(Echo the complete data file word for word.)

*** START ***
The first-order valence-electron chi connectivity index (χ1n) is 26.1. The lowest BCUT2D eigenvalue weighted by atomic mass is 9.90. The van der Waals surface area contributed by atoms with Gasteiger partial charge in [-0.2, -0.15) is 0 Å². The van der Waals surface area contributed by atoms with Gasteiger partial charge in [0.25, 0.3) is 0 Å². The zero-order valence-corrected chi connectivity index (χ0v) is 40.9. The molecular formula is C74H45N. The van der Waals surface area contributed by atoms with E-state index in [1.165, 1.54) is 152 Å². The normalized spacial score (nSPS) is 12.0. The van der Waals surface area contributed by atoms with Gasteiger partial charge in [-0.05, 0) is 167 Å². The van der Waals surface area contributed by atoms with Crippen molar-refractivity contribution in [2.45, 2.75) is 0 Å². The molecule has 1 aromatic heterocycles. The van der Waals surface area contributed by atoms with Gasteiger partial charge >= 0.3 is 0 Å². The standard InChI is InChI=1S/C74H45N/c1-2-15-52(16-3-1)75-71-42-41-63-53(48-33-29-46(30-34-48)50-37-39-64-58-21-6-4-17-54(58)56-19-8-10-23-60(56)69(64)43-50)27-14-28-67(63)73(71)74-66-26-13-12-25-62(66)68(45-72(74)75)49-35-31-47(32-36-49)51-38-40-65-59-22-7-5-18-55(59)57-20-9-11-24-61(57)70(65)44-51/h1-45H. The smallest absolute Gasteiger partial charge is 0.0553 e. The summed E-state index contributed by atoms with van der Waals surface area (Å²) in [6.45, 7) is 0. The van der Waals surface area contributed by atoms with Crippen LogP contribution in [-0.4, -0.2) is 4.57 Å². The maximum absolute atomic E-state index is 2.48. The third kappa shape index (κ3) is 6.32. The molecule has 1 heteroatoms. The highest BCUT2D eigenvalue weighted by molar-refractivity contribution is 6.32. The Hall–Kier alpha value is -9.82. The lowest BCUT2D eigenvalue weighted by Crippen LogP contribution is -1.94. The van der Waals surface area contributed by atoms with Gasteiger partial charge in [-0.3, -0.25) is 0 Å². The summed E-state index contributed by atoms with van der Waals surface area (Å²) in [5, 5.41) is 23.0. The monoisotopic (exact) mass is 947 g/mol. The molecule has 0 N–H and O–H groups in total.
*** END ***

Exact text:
The first-order valence-electron chi connectivity index (χ1n) is 26.1. The lowest BCUT2D eigenvalue weighted by atomic mass is 9.90. The van der Waals surface area contributed by atoms with Gasteiger partial charge in [-0.2, -0.15) is 0 Å². The van der Waals surface area contributed by atoms with Gasteiger partial charge in [0.25, 0.3) is 0 Å². The zero-order valence-corrected chi connectivity index (χ0v) is 40.9. The molecular formula is C74H45N. The van der Waals surface area contributed by atoms with E-state index in [1.165, 1.54) is 152 Å². The normalized spacial score (nSPS) is 12.0. The van der Waals surface area contributed by atoms with Gasteiger partial charge in [-0.05, 0) is 167 Å². The van der Waals surface area contributed by atoms with Crippen molar-refractivity contribution in [2.45, 2.75) is 0 Å². The molecule has 1 aromatic heterocycles. The van der Waals surface area contributed by atoms with Gasteiger partial charge >= 0.3 is 0 Å². The standard InChI is InChI=1S/C74H45N/c1-2-15-52(16-3-1)75-71-42-41-63-53(48-33-29-46(30-34-48)50-37-39-64-58-21-6-4-17-54(58)56-19-8-10-23-60(56)69(64)43-50)27-14-28-67(63)73(71)74-66-26-13-12-25-62(66)68(45-72(74)75)49-35-31-47(32-36-49)51-38-40-65-59-22-7-5-18-55(59)57-20-9-11-24-61(57)70(65)44-51/h1-45H. The smallest absolute Gasteiger partial charge is 0.0553 e. The summed E-state index contributed by atoms with van der Waals surface area (Å²) in [6.45, 7) is 0. The van der Waals surface area contributed by atoms with Crippen LogP contribution in [-0.4, -0.2) is 4.57 Å². The maximum absolute atomic E-state index is 2.48. The third kappa shape index (κ3) is 6.32. The molecule has 1 heteroatoms. The highest BCUT2D eigenvalue weighted by molar-refractivity contribution is 6.32. The Hall–Kier alpha value is -9.82. The lowest BCUT2D eigenvalue weighted by Crippen LogP contribution is -1.94. The van der Waals surface area contributed by atoms with Gasteiger partial charge in [-0.3, -0.25) is 0 Å². The summed E-state index contributed by atoms with van der Waals surface area (Å²) in [5, 5.41) is 23.0. The monoisotopic (exact) mass is 947 g/mol. The molecule has 0 N–H and O–H groups in total.